Many late-twentieth and early twenty-first-century writers have sought to estrange (to enstrange?) language through appeals to various pre-existing systems of linguistic organization—the dictionary, google search, the discourses of law, medicine, or “news.” These kinds of writing diffuse the work of “poetry” through the social system—not the “genius” of the writer working in isolation, but the writer acting as a member of some larger formation. Chakrabarty’s reframing of the Enlightenment (arguably the birth-date of the authorial “genius”) as a moment not only in the history of thought, but also in the history of human environmental impact, may suggest a problem with these methods. While the use of “impersonal” or “objective” dictionary-based or media-based systems in poetic composition can displace Enlightenment and/or Romantic concepts of the author as lone “genius,” these pre-existing systems of textual organization also carry the unexamined baggage of Enlightenment. As such, this aleatory work runs the risk of uncritically replicating other sorts of power relationships—as in the recent case of Kenneth Goldsmith’s “performance” of Michael Brown’s autopsy at Brown University’s Interrupt 3 conference.
Elshtain’s work primarily takes a different tack, frequently organizing itself on an almost-purely sonic basis. I found my reading experience most thrilling when I tried to attend closely to the patterns of sound in his poems, when I began to unravel the density of assonance, the nearly Anglo-Saxon alliteration, the close attention to meter. I suspect that Elshtain’s well-tuned ear comes out of his work with computer-aided poetry composition. Before reading This Thin Memory A-Ha, I was most familiar with Elshtain through his online press, Beard of Bees, which publishes both single-author poetry chapbooks and chapbooks written by authors in collaboration with the computer program Gnoetry. Beard of Bees’ website describes the program: “Gnoetry generates sentences that mimic the local statistical properties of the source texts. This language is filtered subject to additional constraints (syllable counts, rhyming, etc.) to produce a poem.”
This approach to language—replicating the structures built into the syntax of a source text—strikes me as a sort of attempt to imagine how a language might self-organize, in the absence of dictionaries, search algorithms, and other meaning-heavy structures. I like to think that Elshtain is, in his work, attempting to imagine language as autonomous—as potentially post-human, watching over its writer’s (its reader’s) puny attempts at organization. Borrowing from Alan Weisman’s human-extinction fantasy, The World Without Us (Chakrabarty’s starting point in the essay I began with), I like to imagine that Eric Elshtain’s poetry marks a set of attempts at “language without us,” and that this language, grown sentient, may offer new hope for the future.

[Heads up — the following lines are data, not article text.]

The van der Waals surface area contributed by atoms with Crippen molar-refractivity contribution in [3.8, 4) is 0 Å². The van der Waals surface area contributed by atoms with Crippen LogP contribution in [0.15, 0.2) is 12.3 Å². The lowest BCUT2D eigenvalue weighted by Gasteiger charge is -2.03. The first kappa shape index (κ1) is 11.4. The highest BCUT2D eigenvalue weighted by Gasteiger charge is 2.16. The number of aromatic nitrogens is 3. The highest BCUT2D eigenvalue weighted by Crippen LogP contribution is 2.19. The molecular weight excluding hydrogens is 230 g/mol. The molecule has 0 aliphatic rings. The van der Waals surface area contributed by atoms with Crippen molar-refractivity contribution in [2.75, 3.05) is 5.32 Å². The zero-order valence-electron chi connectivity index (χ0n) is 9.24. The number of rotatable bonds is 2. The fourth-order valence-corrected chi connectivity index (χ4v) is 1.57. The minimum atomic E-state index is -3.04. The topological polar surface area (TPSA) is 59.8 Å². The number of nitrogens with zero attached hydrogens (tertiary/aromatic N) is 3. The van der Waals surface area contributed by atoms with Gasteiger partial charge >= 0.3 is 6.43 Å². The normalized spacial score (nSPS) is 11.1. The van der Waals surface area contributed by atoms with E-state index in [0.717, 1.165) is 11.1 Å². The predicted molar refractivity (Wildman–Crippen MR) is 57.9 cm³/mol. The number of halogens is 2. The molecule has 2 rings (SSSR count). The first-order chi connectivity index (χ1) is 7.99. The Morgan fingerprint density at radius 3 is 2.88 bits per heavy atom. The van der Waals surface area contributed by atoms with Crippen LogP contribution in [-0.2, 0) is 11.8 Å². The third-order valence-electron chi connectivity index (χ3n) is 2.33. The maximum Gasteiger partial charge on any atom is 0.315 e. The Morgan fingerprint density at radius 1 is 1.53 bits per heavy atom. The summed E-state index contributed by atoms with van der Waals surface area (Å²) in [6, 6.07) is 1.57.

The anthropocene is a proposed geologic period starting around the time of the industrial revolution, in which human activity is the engine of large-scale geologic change. Most strikingly, Chakrabarty quotes from climate scientist Will Steffen: “The current ‘rate in the loss of species diversity,’ specialists argue, ‘is similar in intensity to the event around 65 million years ago which wiped out the dinosaurs.’” (207)
Eric Elshtain is a homemaker and teaching poet whose poetry, reviews, and interviews can be found inMcSweeney’s, Skanky Possum, Notre Dame Review, Ploughshares, American Letters & Commentary,Denver Quarterly, Chicago Review, Fact-Simile, and other print and on-line journals. The author of several chapbooks including The Cheaper the Crook, the Gaudier the Patter (Transparent Tiger Press, 2004) andHere in Premonition (RubbaDucky, 2006), Elshtain has a full-length book of poetry, This Thin Memory A-hafrom Verge Books. He is also the editor of Jon Trowbridge’s on-line Beard of Bees Press.
MC Hyland is the author of Neveragainland (Lowbrow Press) and several chapbooks including TOOTHLESS ALTAR (Shirt Pocket Press), Every Night In Magic City (H_NGM_N), and Residential, As In (Blue Hour Press). She is the founding editor of DoubleCross Press, a Printshop Steward at the Center for Book Arts, and a PhD candidate at NYU, where she is working on a dissertation on the idea of the commons in Romantic and postmodern poetry.